Wednesday, October 3, 2007

The Résumé Revolution

Often, instead of actually doing work, I will figure out how I could more effectively do the work that I'm not doing. It's a nice hobby, if slightly misguided. However, this "strategy" completely delivered in the Great Résumé Revision of 2007, during which I synthesized months' worth of résumé advice from the internet, found while procrastinating, into a single document printed on ivory cotton paper that makes it look like I have never procrastinated before in my life, ever. That's not just ironic. That's awesome.

Not my résumé! But pretty, right? Courtesy of LifeClever.

Therefore, I am here today to show you the path to awesome. It starts with the most basic, but probably most obscure, aspect: your résumé template. Now, you may be thinking, "Résumé template?! But can't I just type it up in Microsoft Word and add some nice fonts?" That's what I thought too, until I read this mind-blowing article by Chanpory Rith of LifeClever, explaining why everything you thought you knew is wrong. Well, everything about typography in résumés, at least. Apparently, there are all sorts of delicate touches that you can add to make your résumé sparkle—a thin border here, a bullet point there, and suddenly your résumé looks professional. It says "hire me." And it says "hire me" without even using words. (Although you will probably need to use words at some point if you actually do want to get hired.) Now, Rith goes through a long explanation of how to make all these adjustments yourself, but he is also kind enough to include links at the very top of his article to ready-made templates based on his specifications. Simply put, they're magical. Format matters. The easier a résumé is to read, the easier it is to see why you're amazing.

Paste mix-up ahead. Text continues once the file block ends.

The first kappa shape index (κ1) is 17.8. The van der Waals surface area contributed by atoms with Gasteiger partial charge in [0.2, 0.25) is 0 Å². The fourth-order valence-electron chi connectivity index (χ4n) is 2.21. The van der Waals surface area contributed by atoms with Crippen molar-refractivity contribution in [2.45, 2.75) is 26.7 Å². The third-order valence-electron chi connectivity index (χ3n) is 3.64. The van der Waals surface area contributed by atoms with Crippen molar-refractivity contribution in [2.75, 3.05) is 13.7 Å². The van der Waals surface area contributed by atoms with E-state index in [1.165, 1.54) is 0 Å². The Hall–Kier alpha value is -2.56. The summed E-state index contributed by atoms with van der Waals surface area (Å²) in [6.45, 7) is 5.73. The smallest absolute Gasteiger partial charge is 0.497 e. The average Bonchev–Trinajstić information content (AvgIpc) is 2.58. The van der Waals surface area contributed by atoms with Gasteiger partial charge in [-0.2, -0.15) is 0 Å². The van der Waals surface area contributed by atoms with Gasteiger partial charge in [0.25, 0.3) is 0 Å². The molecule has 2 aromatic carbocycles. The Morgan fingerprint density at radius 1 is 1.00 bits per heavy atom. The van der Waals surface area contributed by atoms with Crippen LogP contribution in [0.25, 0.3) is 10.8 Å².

And you are! But what's the classy way to get the message across? Mahalo (the "search engine" that real people write) and Resumagic
both have great guides to résumé-writing. I especially like Mahalo's, particularly because it has some links to effective examples online, from places like The Wall Street Journal and Boston College.

But the best advice I got, frankly, was also the simplest. It consists of two parts. First: keep your
résumé down to the front side of a single page. It's hard, I know, but that also means it's impressive. Also, less for you to write. And the second?

Don't worry. That's all.

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